Is the software any good?
Symbian is a Real Time Operating System for managing telephone functions. It is just a little smarter than a toaster. The phone's functions are not integrated and the data applications are on the level of tweets.
But that is not the market. That is not what people want. People want an Internet terminal they can hold in their hands, one capable of easily handling basic Internet functions. Like e-mail, and browsing, and organizing real file downloads.
Every day its virtual monopoly remains on such devices, Apple gains share, and that share gains legs. Not just in terms of long-term contracts, but in terms of trained users.
I am now starting to see iPhones behind the counters at my YMCA, held by people whose salaries can't be very high. That means the device has already moved into the sweet spot of the mass market, the heart of the s-curve.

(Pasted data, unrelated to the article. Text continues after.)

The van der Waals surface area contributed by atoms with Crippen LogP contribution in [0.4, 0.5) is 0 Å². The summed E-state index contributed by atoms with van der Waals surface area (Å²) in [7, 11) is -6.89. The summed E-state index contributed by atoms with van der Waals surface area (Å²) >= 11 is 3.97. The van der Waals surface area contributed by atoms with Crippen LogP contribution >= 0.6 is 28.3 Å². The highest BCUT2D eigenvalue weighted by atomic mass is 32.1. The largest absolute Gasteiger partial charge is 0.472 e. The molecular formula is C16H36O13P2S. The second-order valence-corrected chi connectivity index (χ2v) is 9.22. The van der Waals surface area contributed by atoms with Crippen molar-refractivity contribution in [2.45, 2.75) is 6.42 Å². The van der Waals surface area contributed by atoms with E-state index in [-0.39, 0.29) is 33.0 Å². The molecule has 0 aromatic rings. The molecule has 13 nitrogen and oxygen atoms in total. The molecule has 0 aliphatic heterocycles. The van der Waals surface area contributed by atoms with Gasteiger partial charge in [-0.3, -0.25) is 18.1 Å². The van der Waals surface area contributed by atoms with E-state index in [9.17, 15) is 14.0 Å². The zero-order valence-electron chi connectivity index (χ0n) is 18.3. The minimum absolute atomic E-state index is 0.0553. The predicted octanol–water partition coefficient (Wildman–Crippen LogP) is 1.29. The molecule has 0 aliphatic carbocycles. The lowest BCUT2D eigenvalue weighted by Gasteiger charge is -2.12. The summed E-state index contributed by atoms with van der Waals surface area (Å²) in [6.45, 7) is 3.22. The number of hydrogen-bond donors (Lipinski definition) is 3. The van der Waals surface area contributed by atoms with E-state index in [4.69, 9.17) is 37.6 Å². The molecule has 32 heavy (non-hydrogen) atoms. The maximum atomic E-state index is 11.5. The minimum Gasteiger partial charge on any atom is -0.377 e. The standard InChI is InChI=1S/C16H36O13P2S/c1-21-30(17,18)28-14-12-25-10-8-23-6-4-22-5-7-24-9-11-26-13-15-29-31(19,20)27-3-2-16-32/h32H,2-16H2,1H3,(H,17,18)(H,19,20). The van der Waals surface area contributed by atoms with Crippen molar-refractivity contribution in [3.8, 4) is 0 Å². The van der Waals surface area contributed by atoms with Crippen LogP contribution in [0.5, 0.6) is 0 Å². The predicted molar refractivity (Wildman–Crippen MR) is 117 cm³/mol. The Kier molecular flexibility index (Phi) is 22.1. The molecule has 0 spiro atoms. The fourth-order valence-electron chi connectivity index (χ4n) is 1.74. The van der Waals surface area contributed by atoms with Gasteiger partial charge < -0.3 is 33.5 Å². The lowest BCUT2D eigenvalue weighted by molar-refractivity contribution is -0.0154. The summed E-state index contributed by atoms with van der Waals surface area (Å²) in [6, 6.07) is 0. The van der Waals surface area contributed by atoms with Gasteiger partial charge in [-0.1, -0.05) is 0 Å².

Can Symbian deal with that threat? Because from the point of view of pure functionality, the Android can. LiMo can. The Blackberry can. Even Windows Mobile can. Whether they will is another question.
I don't think we have time to "train" this toaster into being a Real Boy. I don't think Nokia had the money to do that, either, which is why they threw it into this open source foundation.
This is beginning to look a lot like they want to make a better buggy whip when the market is already buying cars. Why is even looking at Symbian not a waste of my time?
And don't tell me it's because they're the leader in buggy whips.
UPDATE: The ferocity of my words seem to have offended some commenters, and I apologize for that. Proof would come in Symbian users taking the kinds of great heaping gobs of bandwidth consumed by iPhone users.
My apologies to all who were offended, but the editors are worried that the intensity dial on your side may be turned a bit high, so if we could stick to cases rather than my face or personality the fine folks at CBS Interactive would appreciate it.